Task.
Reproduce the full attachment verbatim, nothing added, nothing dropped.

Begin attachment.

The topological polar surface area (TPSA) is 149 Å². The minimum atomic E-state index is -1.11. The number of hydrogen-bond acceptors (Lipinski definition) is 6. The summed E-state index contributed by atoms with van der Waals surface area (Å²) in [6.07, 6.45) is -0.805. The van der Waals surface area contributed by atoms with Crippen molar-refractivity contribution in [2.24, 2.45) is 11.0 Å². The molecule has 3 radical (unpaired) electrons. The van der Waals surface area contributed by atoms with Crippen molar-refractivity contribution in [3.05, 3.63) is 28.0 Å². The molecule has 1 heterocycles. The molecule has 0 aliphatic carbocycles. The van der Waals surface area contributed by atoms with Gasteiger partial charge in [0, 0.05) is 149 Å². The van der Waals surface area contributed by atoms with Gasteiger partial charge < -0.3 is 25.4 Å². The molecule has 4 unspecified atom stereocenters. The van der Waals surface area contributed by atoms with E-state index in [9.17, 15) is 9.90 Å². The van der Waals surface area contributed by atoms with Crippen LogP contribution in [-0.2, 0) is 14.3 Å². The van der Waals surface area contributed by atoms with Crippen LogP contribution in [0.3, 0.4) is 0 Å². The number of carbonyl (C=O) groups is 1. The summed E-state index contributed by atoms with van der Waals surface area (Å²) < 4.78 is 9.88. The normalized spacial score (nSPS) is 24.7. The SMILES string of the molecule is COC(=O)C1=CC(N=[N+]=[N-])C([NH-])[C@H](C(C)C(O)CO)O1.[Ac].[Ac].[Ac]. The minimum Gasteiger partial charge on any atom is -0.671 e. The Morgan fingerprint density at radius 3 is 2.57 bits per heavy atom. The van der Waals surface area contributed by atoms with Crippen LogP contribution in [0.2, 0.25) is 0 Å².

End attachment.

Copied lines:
The topological polar surface area (TPSA) is 149 Å². The minimum atomic E-state index is -1.11. The number of hydrogen-bond acceptors (Lipinski definition) is 6. The summed E-state index contributed by atoms with van der Waals surface area (Å²) in [6.07, 6.45) is -0.805. The van der Waals surface area contributed by atoms with Crippen molar-refractivity contribution in [2.24, 2.45) is 11.0 Å². The molecule has 3 radical (unpaired) electrons. The van der Waals surface area contributed by atoms with Crippen molar-refractivity contribution in [3.05, 3.63) is 28.0 Å². The molecule has 1 heterocycles. The molecule has 0 aliphatic carbocycles. The van der Waals surface area contributed by atoms with Gasteiger partial charge in [0, 0.05) is 149 Å². The van der Waals surface area contributed by atoms with Gasteiger partial charge < -0.3 is 25.4 Å². The molecule has 4 unspecified atom stereocenters. The van der Waals surface area contributed by atoms with E-state index in [9.17, 15) is 9.90 Å². The van der Waals surface area contributed by atoms with Crippen LogP contribution in [-0.2, 0) is 14.3 Å². The van der Waals surface area contributed by atoms with Crippen LogP contribution in [0.3, 0.4) is 0 Å². The number of carbonyl (C=O) groups is 1. The summed E-state index contributed by atoms with van der Waals surface area (Å²) < 4.78 is 9.88. The normalized spacial score (nSPS) is 24.7. The SMILES string of the molecule is COC(=O)C1=CC(N=[N+]=[N-])C([NH-])[C@H](C(C)C(O)CO)O1.[Ac].[Ac].[Ac]. The minimum Gasteiger partial charge on any atom is -0.671 e. The Morgan fingerprint density at radius 3 is 2.57 bits per heavy atom. The van der Waals surface area contributed by atoms with Crippen LogP contribution in [0.2, 0.25) is 0 Å².